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Old 10-05-2010, 09:09 PM   #1
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Default Using Japanese Roasted Barley Tea??

Out of curiosity, I just grabbed a box of Roasted Barley Tea from a little Japanese bodega near my house. They are pretty beefy teabags and the only english on the box is the ingredients: Barley (Japan origin), Malt Extract, Barley Germ.

I tried a cup as hot tea, and roasty is putting it mildly, the aroma is mid-boil beer. I'd like to incorporate this someone into a mini-batch, anyone ever used this for brewing, or have any suggestions??
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Old 10-05-2010, 09:15 PM   #2
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It is called mugicha. In Japan, it is typically used to make iced tea, not hot tea.


I have thought about this before, but I haven't really come up with a beer using it yet.
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Old 10-06-2010, 12:34 AM   #3
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Originally Posted by weirdboy View Post
It is called mugicha. In Japan, it is typically used to make iced tea, not hot tea.
I suppose that would explain the iced tea graphic on the back of the box, haha.

Wheels are turning, I'm thinking I may try to incorporate this into an Asian inspired porter with toasted sesame seeds, somehow....
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Old 04-21-2011, 01:36 AM   #4
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A friend of mine (non-homebrewer, but with definite interest in the process and with beer in general) brought this thread to my attention as we had been discussing the possibilities of brewing a beer with prominent barley tea aroma/flavor...we had thought about perhaps adding the tea to late primary or secondary (either dry-hop style or by steeping then adding). I had been concerned that you would need to add a significant volume in order to get something noticeable (although I've never personally tried anything like this, so I have no idea how strong a flavor it is...), so my solution was to figure on brewing with a pretty strong gravity and ABV, with the intent that it would be watered down a bit by the tea. I had figured on a lighter base beer, so as to allow the barley to shine more (although I like the idea of a porter w/ toasted sesame!)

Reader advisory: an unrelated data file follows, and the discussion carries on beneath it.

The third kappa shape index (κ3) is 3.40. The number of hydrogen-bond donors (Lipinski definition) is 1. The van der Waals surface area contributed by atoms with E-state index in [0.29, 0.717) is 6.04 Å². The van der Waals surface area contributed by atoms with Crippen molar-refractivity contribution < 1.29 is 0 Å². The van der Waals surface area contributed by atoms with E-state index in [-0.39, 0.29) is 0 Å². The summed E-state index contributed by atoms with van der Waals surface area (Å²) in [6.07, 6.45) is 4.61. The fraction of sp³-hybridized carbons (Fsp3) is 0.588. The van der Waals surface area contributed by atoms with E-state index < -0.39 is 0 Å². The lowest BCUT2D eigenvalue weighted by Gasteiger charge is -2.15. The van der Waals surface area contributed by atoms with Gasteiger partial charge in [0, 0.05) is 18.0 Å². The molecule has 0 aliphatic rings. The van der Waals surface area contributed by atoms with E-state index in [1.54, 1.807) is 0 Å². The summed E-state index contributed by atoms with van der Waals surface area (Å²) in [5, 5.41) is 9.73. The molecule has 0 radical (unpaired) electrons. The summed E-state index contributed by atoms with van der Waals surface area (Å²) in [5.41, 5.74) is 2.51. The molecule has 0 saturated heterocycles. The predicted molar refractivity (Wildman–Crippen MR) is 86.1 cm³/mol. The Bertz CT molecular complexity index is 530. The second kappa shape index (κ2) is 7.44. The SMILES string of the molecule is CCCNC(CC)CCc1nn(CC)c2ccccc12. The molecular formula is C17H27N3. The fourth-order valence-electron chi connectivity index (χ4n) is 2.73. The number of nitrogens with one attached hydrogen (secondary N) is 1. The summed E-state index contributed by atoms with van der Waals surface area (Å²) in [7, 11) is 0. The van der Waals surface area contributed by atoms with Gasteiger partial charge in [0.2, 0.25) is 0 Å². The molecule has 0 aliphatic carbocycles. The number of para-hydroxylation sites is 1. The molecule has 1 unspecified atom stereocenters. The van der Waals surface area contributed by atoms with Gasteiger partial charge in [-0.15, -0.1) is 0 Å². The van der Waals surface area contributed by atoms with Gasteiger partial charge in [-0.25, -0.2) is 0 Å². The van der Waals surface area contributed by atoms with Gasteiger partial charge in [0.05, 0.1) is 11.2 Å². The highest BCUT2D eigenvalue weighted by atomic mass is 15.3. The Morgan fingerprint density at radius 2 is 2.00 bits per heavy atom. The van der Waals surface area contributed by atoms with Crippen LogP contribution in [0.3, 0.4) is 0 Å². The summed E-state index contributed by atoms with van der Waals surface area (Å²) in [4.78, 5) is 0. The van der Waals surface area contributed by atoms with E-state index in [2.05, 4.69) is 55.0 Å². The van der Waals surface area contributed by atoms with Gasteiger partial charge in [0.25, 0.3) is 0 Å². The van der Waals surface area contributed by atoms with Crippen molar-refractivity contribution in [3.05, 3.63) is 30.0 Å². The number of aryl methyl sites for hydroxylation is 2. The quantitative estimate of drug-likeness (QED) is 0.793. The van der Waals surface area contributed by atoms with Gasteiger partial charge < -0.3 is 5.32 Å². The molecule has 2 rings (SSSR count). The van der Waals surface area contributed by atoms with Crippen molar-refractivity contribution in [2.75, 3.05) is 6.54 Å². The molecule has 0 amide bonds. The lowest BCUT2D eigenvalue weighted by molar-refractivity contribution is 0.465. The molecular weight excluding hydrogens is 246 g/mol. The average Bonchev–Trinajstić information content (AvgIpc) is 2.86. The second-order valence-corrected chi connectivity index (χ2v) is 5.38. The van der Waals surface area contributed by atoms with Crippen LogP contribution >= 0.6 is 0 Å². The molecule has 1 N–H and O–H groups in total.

@ dcHokie...did you ever end up trying this?
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Old 04-21-2011, 01:38 AM   #5
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Based on my experience making mugicha, I REALLY don't think you need a significant volume to get a strong flavor/aroma.

Some packages have it in "pitcher-sized" tea packets. I typically reuse that packet 2-3 times whenever I make a pitcher before swapping out for a fresh one.
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Old 04-21-2011, 02:24 AM   #6
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It is generally used cold, but I really like it hot. It has a very nice nutty flavor and is refreshing in the winter time.

I recently tried Shipyards Brown Ale and the first thing that came to my mind was mugicha - barley tea - in a good way though...

I'm sure you can get those flavors in there one way or another.

On another interesting Japanese tea note: there is also a roasted buckwheat tea available which is ubber delicious.
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Old 04-21-2011, 02:52 AM   #7
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You mean sobacha? It's pretty good too. Very unique flavor.

You might also try hojicha.
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Old 04-21-2011, 03:38 AM   #8
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In Kyoto there is a shop that roasts hojicha by hand. It has a very distinctive charcoal flavor and I find it rather yummy. I was thinking of putting this into a brown ale for this winter.
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Old 04-21-2011, 10:58 AM   #9
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Quote:
Originally Posted by biochemedic View Post
A friend of mine (non-homebrewer, but with definite interest in the process and with beer in general) brought this thread to my attention as we had been discussing the possibilities of brewing a beer with prominent barley tea aroma/flavor...we had thought about perhaps adding the tea to late primary or secondary (either dry-hop style or by steeping then adding). I had been concerned that you would need to add a significant volume in order to get something noticeable (although I've never personally tried anything like this, so I have no idea how strong a flavor it is...), so my solution was to figure on brewing with a pretty strong gravity and ABV, with the intent that it would be watered down a bit by the tea. I had figured on a lighter base beer, so as to allow the barley to shine more (although I like the idea of a porter w/ toasted sesame!)

@ dcHokie...did you ever end up trying this?
I ended using a few bags of mugicha in the grain bill for an Old Ale I brewed back in December, but I'd still like to take a run at a porter w/ mugicha and sesame, maybe i'll do some test batches this weekend.
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Old 02-29-2012, 06:12 PM   #10
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I've been contemplating using mugicha as well -- anyone have a guess as to the risk of lacto infection from using the mugicha tea bags in secondary/end of primary before bottling?
We'd like to preserve the flavor as it tastes brewed cold, so I'd rather not heat it unless it runs the risk of introducing undesired organisms (moreso than ordinary dry hopping).
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